Cleveland Browns football returns this Sunday. If you’re like me, this is hardly good news. At the same time, there will be plenty to keep an eye on as the team embarks on the final half of another lame duck season.
To me, there may be no bigger storyline to follow than the actions of coach Hue Jackson. This goes beyond the obvious. I, like everyone else, will be interested to see what he does in his continued attempts to win a game or two.
That said, I also want to see if he keeps up his now-ongoing trend of vocally trying to protect his job past this season.
In the last two weeks, Jackson has made more than a few comments which could be read as defensive at best. After the loss to the Minnesota Vikings, he claimed his team had to play perfect football in order to win. When asked why rookie Jabrill Peppers is playing out of position, he said it was a result of having to work with what they have on the assembled roster. Jackson also blatantly turned down the chance to say his relationship with the front office was on good terms.
His comments have been alarming, as there appears to be no attempt to veil what he’s saying. Just a couple weeks ago, Jackson claimed he wasn’t coaching for his job. Yet, in the time since the Browns’ last game, he’s done nothing but take what appear to be pot shots at his front office.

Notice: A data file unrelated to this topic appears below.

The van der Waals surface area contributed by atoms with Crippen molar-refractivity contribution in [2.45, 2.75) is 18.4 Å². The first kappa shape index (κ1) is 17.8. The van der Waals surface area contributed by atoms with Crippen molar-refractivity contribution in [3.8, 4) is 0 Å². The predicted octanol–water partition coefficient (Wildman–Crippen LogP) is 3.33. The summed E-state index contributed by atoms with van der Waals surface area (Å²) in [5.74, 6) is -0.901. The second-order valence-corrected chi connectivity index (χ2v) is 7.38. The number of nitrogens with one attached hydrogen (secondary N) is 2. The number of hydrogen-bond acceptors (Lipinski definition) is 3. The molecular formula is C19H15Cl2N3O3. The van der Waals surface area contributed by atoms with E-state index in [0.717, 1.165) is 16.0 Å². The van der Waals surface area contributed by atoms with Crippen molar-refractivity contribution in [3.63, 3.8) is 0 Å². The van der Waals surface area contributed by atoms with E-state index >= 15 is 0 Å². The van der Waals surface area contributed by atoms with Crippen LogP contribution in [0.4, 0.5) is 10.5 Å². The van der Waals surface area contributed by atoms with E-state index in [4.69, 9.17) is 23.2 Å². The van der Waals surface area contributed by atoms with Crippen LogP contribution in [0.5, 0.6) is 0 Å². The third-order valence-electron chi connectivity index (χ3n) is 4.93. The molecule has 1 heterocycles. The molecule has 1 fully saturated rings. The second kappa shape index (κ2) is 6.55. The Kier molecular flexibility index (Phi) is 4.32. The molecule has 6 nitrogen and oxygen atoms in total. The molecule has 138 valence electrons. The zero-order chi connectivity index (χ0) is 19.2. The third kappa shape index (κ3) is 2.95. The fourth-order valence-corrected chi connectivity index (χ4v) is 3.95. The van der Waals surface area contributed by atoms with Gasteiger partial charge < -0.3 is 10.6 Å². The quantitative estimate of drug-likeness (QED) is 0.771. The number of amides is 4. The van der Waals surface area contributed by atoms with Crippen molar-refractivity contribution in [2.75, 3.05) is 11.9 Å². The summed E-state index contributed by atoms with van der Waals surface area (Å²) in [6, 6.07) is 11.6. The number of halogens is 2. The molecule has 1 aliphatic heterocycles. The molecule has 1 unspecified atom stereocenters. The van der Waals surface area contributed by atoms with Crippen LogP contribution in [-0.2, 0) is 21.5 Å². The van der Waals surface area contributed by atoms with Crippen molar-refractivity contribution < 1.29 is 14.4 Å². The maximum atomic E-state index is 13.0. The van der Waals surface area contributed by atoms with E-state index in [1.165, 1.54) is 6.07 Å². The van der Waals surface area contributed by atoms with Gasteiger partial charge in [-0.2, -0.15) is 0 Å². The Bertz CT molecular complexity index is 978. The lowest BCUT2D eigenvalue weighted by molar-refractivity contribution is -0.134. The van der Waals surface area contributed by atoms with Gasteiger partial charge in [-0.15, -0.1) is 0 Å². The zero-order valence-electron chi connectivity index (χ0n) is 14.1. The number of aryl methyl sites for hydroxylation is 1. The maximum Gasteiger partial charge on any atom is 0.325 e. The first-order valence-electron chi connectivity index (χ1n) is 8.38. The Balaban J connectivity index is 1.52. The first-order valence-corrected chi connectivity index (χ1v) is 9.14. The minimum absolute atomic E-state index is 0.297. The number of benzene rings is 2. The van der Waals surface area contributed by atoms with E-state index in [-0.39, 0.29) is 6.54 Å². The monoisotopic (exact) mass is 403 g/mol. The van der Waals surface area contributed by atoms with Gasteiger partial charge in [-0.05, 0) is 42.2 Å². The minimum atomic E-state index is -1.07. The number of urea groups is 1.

The reason for this should be clear. Many expect owner Jimmy Haslam to spend yet another January cleaning house. By now this is essentially a Cleveland tradition.
What’s new this time, though, is the team’s coach going out of his way to deflect blame in a last-ditch effort to keep his job.
For most of his time in Cleveland, Jackson has kept up the charade of being in lock-step with the front office despite rumors claiming otherwise. He’s always gone to bat against reports of a rift, doing what he can to debunk the stories.
While the official breaking point is unclear, Jackson has made an obvious shift in tone. There’s no subtlety to his jabs. He’s very clearly blaming the front office for the lack of talent he has to work with. While Jackson has typically handled the stresses of having to win games despite working with a roster full of youth and lacking talent, this no longer appears to be the case.
If this sense of defensiveness is so obvious during a bye week, it doesn’t seem lofty to assume it’ll escalate once the team gets back on the field.
With every defeat comes more calls for Jackson’s job. You’d like to think he’s no longer able to tune out this noise, otherwise he wouldn’t be spending every media session pointing the finger of blame towards the front office.
This is why it’ll be fascinating to see what happens from here on out. To what lengths will Jackson’s desperation go?
Will he keep benching rookie DeShone Kizer the second things look bleak? Will he continue abandoning the running game as soon as Cleveland falls behind on the scoreboard? Will each loss be followed by more excuses and deflecting?
It wouldn’t surprise me if the answer was “yes” to each of these questions. Jackson is clearly at a point of desperation, so much so he’s willing to openly blame the front office for continued losing. My guess is things will only get worse from here.
We’ll find out come January if using this tactic helps Jackson save his job. If the Browns once again finish with one win (or none), I’d bet this blame game will be all for naught.